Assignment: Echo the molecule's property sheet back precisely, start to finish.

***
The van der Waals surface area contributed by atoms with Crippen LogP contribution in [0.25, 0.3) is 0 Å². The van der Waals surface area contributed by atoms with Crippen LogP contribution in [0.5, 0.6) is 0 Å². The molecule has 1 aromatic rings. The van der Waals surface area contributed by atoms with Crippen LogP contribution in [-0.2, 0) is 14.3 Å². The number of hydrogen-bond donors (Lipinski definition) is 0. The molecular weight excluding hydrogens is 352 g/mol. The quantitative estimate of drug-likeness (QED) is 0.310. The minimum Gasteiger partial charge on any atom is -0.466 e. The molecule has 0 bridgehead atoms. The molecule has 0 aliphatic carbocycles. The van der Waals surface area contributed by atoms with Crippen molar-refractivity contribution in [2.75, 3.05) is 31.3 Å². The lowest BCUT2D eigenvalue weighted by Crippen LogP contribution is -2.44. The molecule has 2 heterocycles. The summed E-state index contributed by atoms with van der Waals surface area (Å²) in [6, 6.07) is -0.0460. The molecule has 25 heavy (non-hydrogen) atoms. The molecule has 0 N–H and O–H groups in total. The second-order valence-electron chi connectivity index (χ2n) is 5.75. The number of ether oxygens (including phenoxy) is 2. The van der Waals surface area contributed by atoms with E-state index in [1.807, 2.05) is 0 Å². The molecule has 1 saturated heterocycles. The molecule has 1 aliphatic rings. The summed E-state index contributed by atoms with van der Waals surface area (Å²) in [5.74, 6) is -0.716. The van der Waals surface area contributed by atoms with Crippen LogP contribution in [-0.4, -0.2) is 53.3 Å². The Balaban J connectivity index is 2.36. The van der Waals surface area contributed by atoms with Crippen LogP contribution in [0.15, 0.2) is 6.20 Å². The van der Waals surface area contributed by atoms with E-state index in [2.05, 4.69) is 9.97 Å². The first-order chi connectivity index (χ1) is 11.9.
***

The van der Waals surface area contributed by atoms with Crippen LogP contribution in [0.25, 0.3) is 0 Å². The van der Waals surface area contributed by atoms with Crippen LogP contribution in [0.5, 0.6) is 0 Å². The molecule has 1 aromatic rings. The van der Waals surface area contributed by atoms with Crippen LogP contribution in [-0.2, 0) is 14.3 Å². The number of hydrogen-bond donors (Lipinski definition) is 0. The molecular weight excluding hydrogens is 352 g/mol. The quantitative estimate of drug-likeness (QED) is 0.310. The minimum Gasteiger partial charge on any atom is -0.466 e. The molecule has 0 bridgehead atoms. The molecule has 0 aliphatic carbocycles. The van der Waals surface area contributed by atoms with Crippen molar-refractivity contribution in [2.75, 3.05) is 31.3 Å². The lowest BCUT2D eigenvalue weighted by Crippen LogP contribution is -2.44. The molecule has 2 heterocycles. The summed E-state index contributed by atoms with van der Waals surface area (Å²) in [6, 6.07) is -0.0460. The molecule has 25 heavy (non-hydrogen) atoms. The molecule has 0 N–H and O–H groups in total. The second-order valence-electron chi connectivity index (χ2n) is 5.75. The number of ether oxygens (including phenoxy) is 2. The van der Waals surface area contributed by atoms with E-state index in [1.807, 2.05) is 0 Å². The molecule has 1 saturated heterocycles. The molecule has 1 aliphatic rings. The summed E-state index contributed by atoms with van der Waals surface area (Å²) in [5.74, 6) is -0.716. The van der Waals surface area contributed by atoms with Crippen LogP contribution in [-0.4, -0.2) is 53.3 Å². The Balaban J connectivity index is 2.36. The van der Waals surface area contributed by atoms with Crippen LogP contribution in [0.15, 0.2) is 6.20 Å². The van der Waals surface area contributed by atoms with E-state index in [2.05, 4.69) is 9.97 Å². The first-order chi connectivity index (χ1) is 11.9.